Hangre History, Family Crest & Coats of Arms

The name Hangre is of Anglo-Saxon origin and came from when the family lived in the Anglo-Saxon settlement of Hangre in the county of Hampshire.

There are two other origins of the name. Firstly, it may also have been an occupational name derived from the Middle English word "hangere" for a "hangman." [1] Secondly, the name could have been derived from the Old English word "hangra," meaning ‘Dweller by the wood on a steep hillside.’ [1] [2]

The latter origin is by far the strongest as most sources note this origin instead of the occupational entry above. We include another quote to underscore this point. "A wooded declivity. The high part to the south-west consists of a vast hill of chalk, rising three hundred feet above the village; and it is divided into a sheep down, the high wood, and a long hanging wood called the HANGER." [3]

Early Origins of the Hangre family

The surname Hangre was first found in Hampshire, where Hangere (with no forename) was listed at Winton in 1148. Later the Assize Rolls of Norfolk included a listing for Roger Hangeman in 1310. [1]

The Close Rolls list Richard atte Hanger, 6 Henry IV (during the 6th year of King Henry IV's reign.)

Early History of the Hangre family

This web page shows only a small excerpt of our Hangre research. Another 85 words (6 lines of text) covering the years 1630, 1643, 1762, 1824 and 1762 are included under the topic Early Hangre History in all our PDF Extended History products and printed products wherever possible.

Hangre Spelling Variations

It is only in the last few hundred years that the English language has been standardized. For that reason, early Anglo-Saxon surnames like Hangre are characterized by many spelling variations. As the English language changed and incorporated elements of other European languages, even literate people changed the spelling of their names. Scribes and monks in the Middle Ages spelled names they sounded, so it is common to find several variations that refer to a single person. The variations of the name Hangre include: Hanger, Hangre, Anger, Angre and others.

Early Notables of the Hangre family (pre 1700)

More information is included under the topic Early Hangre Notables in all our PDF Extended History products and printed products wherever possible.

Ireland Migration of the Hangre family to Ireland

Some of the Hangre family moved to Ireland, but this topic is not covered in this excerpt.
Another 43 words (3 lines of text) about their life in Ireland is included in all our PDF Extended History products and printed products wherever possible.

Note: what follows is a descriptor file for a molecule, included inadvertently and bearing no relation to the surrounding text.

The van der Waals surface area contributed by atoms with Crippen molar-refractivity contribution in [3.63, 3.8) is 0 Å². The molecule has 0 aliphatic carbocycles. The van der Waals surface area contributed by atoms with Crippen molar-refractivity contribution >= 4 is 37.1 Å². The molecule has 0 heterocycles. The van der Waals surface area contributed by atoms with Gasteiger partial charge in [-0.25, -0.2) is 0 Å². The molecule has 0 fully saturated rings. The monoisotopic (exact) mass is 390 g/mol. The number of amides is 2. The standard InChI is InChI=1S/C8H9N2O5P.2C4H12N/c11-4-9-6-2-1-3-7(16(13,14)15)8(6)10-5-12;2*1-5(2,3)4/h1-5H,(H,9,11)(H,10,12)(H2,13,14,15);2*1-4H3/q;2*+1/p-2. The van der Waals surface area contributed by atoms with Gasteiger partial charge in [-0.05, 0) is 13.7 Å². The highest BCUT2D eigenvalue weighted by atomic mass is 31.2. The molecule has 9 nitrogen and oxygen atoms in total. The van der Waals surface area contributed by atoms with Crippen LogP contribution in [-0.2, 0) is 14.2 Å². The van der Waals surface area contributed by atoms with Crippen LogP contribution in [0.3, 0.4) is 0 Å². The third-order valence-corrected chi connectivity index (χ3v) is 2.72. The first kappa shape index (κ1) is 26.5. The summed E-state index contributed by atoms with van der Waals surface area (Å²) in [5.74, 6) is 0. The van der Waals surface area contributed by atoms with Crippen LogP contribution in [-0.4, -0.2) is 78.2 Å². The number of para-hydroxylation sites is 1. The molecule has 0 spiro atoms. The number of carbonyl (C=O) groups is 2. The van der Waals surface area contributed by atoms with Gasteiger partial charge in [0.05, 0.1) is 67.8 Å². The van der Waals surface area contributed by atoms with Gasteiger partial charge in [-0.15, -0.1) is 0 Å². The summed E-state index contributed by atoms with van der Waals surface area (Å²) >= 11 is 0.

Migration of the Hangre family

Many English families tired of political and religious strife left Britain for the new colonies in North America. Although the trip itself offered no relief - conditions on the ships were extremely cramped, and many travelers arrived diseased, starving, and destitute - these immigrants believed the opportunities that awaited them were worth the risks. Once in the colonies, many of the families did indeed prosper and, in turn, made significant contributions to the culture and economies of the growing colonies. An inquiry into the early roots of North American families has revealed a number of immigrants bearing the name Hangre or a variant listed above: Richard Hanger who sailed to Somers Islands in 1673; Elizabeth Anger to Virginia in 1723; Nicholas Anger to Philadelphia, Pa. in 1736; John Hanger to Philadelphia in 1797.

The Hangre Motto +

The motto was originally a war cry or slogan. Mottoes first began to be shown with arms in the 14th and 15th centuries, but were not in general use until the 17th century. Thus the oldest coats of arms generally do not include a motto. Mottoes seldom form part of the grant of arms: Under most heraldic authorities, a motto is an optional component of the coat of arms, and can be added to or changed at will; many families have chosen not to display a motto.

Motto: Artes Honorabit
Motto Translation: He will do honour to the arts.

  1. ^ Reaney, P.H and R.M. Wilson, A Dictionary of English Surnames. London: Routledge, 1991. Print. (ISBN 0-415-05737-X)
  2. ^ Harrison, Henry, Surnames of the United Kingdom: A Concise Etymological Dictionary Baltimore: Geneological Publishing Company, 2013. Print
  3. ^ Lower, Mark Anthony, Patronymica Britannica, A Dictionary of Family Names of the United Kingdom. London: John Russel Smith, 1860. Print.

Houseofnames.com on Facebook